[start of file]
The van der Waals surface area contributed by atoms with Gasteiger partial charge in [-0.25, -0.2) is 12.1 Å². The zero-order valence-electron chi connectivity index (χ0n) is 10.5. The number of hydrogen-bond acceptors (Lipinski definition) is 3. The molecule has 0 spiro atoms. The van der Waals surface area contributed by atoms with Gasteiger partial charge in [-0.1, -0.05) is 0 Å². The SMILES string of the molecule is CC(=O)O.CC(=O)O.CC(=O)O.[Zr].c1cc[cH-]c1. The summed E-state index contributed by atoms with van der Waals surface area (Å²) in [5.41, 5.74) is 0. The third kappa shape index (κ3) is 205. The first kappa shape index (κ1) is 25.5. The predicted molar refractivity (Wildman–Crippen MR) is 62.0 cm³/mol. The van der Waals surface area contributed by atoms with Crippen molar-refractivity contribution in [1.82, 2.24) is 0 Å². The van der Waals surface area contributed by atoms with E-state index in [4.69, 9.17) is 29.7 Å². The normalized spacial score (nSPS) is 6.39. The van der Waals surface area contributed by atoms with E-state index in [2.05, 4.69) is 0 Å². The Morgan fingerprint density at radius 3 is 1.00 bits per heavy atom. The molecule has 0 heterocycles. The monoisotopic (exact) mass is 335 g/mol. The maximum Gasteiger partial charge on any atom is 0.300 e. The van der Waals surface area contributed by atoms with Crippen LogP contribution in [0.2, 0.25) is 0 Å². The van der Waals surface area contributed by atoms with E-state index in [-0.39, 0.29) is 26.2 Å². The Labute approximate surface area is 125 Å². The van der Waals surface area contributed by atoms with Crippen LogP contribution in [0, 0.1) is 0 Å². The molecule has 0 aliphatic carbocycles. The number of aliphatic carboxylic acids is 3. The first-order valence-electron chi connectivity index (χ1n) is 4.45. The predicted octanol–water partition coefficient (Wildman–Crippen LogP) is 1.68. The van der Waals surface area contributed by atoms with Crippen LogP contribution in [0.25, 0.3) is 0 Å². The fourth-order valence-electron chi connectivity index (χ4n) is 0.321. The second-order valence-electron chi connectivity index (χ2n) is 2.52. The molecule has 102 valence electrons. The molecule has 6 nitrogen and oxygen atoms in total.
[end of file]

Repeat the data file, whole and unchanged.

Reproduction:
The van der Waals surface area contributed by atoms with Gasteiger partial charge in [-0.25, -0.2) is 12.1 Å². The zero-order valence-electron chi connectivity index (χ0n) is 10.5. The number of hydrogen-bond acceptors (Lipinski definition) is 3. The molecule has 0 spiro atoms. The van der Waals surface area contributed by atoms with Gasteiger partial charge in [-0.1, -0.05) is 0 Å². The SMILES string of the molecule is CC(=O)O.CC(=O)O.CC(=O)O.[Zr].c1cc[cH-]c1. The summed E-state index contributed by atoms with van der Waals surface area (Å²) in [5.41, 5.74) is 0. The third kappa shape index (κ3) is 205. The first kappa shape index (κ1) is 25.5. The predicted molar refractivity (Wildman–Crippen MR) is 62.0 cm³/mol. The van der Waals surface area contributed by atoms with Crippen molar-refractivity contribution in [1.82, 2.24) is 0 Å². The van der Waals surface area contributed by atoms with E-state index in [4.69, 9.17) is 29.7 Å². The normalized spacial score (nSPS) is 6.39. The van der Waals surface area contributed by atoms with E-state index in [2.05, 4.69) is 0 Å². The Morgan fingerprint density at radius 3 is 1.00 bits per heavy atom. The molecule has 0 heterocycles. The monoisotopic (exact) mass is 335 g/mol. The maximum Gasteiger partial charge on any atom is 0.300 e. The van der Waals surface area contributed by atoms with Crippen LogP contribution in [0.2, 0.25) is 0 Å². The van der Waals surface area contributed by atoms with E-state index in [-0.39, 0.29) is 26.2 Å². The Labute approximate surface area is 125 Å². The van der Waals surface area contributed by atoms with Crippen LogP contribution in [0, 0.1) is 0 Å². The molecule has 0 aliphatic carbocycles. The number of aliphatic carboxylic acids is 3. The first-order valence-electron chi connectivity index (χ1n) is 4.45. The predicted octanol–water partition coefficient (Wildman–Crippen LogP) is 1.68. The van der Waals surface area contributed by atoms with Crippen LogP contribution in [0.25, 0.3) is 0 Å². The fourth-order valence-electron chi connectivity index (χ4n) is 0.321. The second-order valence-electron chi connectivity index (χ2n) is 2.52. The molecule has 102 valence electrons. The molecule has 6 nitrogen and oxygen atoms in total.